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Send comments to hdfisch (BETA) | Report this review (#107095) | Review Permalink
Posted Thursday, January 11, 2007

Review by philippe
SPECIAL COLLABORATOR Content Development & Krautrock Team
4 stars Formed by members of the powerful German band Trikolon, this project is a musical odissey throw stoned-majestic-epic-neo classical rockin improvs. Strictly instrumental the album is an illuminated musical trip, reminiscence to Trikolon's exhuberent and catchy original sound but with the addition of technical jazzy counterparts. The ensemble is dominated by epic spaced out guitar leads mostly improvised and accompanied by groovy Hammond chords and neo-classical piano sequences. A few pieces as (A short story...) include pure jazzy rock performances with lot of variations, changes and moods. The technical aptitudes and skills of the musicians are clearly demonstrated in these lenghty jam sessions. Tetragon is a complex and technical hybrid jazzy rockin' experience that admits much more connections with refined and classy english combos (categorised as "Canterbury") than with tripped out-primal jazzy-kraut dementia. A propulsive, amazingly spontaneous without being amateurish. A high standard of fusion jazz music.

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Send comments to philippe (BETA) | Report this review (#210825) | Review Permalink
Posted Thursday, April 09, 2009

Review by Mellotron Storm
PROG REVIEWER
4 stars An interesting band from Germany who released this lone album back in 1971.To me they come off as a "jam" band with a strong Jazz flavour. I must admit this didn't grab me right away, and really it's still growing on me. What appeals to me is the way they mostly just jam as this is almost all instrumental except for the title track sung in English.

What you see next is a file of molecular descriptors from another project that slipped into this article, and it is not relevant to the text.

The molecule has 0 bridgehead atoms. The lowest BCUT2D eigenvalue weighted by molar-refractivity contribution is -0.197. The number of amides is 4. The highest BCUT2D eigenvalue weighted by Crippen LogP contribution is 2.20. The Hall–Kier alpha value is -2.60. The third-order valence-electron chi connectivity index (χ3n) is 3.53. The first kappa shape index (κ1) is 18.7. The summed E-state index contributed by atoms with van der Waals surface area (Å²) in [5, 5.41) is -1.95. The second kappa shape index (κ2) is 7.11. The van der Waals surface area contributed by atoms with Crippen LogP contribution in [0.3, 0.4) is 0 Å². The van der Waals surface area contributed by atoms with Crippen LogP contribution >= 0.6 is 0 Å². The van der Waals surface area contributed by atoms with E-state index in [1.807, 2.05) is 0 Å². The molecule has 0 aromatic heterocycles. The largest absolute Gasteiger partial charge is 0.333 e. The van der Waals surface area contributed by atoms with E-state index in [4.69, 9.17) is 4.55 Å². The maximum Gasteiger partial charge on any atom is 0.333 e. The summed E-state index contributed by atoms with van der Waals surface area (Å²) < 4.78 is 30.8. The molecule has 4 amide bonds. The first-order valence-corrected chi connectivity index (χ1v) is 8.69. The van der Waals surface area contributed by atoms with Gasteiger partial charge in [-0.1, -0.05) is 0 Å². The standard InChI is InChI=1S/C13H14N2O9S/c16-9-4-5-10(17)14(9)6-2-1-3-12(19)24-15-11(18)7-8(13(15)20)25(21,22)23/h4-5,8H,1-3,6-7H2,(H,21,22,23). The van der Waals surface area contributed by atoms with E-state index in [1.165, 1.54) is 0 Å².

"Fugue" is the 16 minute opener. Some nice guitar and organ come and go until the organ and drums start to lead the way. Some nice bass 4 minutes in. A bass solo 7 minutes in as the organ and drums stop. A drum solo 8 1/2 minutes in.The guitar comes in as it settles around 10 minutes. It picks back up a minute later as the guitar leads the way. Organ is back after 14 minutes. "Jokus" is 19 seconds of sounds that echo. "Irgendwas" opens with piano as guitar and affects follow. Organ and guitar lead after 1 1/2 minutes as the tempo picks up. Piano 3 1/2 minutes in as it settles then picks up again.

"A Short Story" opens with organ as drums and guitar join in. This is raw. It's jazzy after 2 1/2 minutes. It calms right down 4 minutes in then builds. The organ is back before 7 minutes as they jam. Great sound the rest of the way. "Nature" is laid back with vocals. I like it. Vocals stop as it kicks in with bass, organ and drums around 2 minutes.The guitar sounds great after 3 minutes as it joins in. Sounds like fuzzed out Farfisa before 4 1/2 minutes. I should mention that in the liner notes it says that "Hendrik acquired a Farfisa organ which he cusomized in order to produce distorted effects like those used by Mike Ratledge of SOFT MACHINE". The vocals and earlier melody are back 7 minutes in to end it. The bonus track "Doors In Between" was recorded live in 1972 and is much like these other tracks. It's over 14 minutes with lots of jamming.

4 stars for me.

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Send comments to Mellotron Storm (BETA) | Report this review (#239627) | Review Permalink
Posted Wednesday, September 16, 2009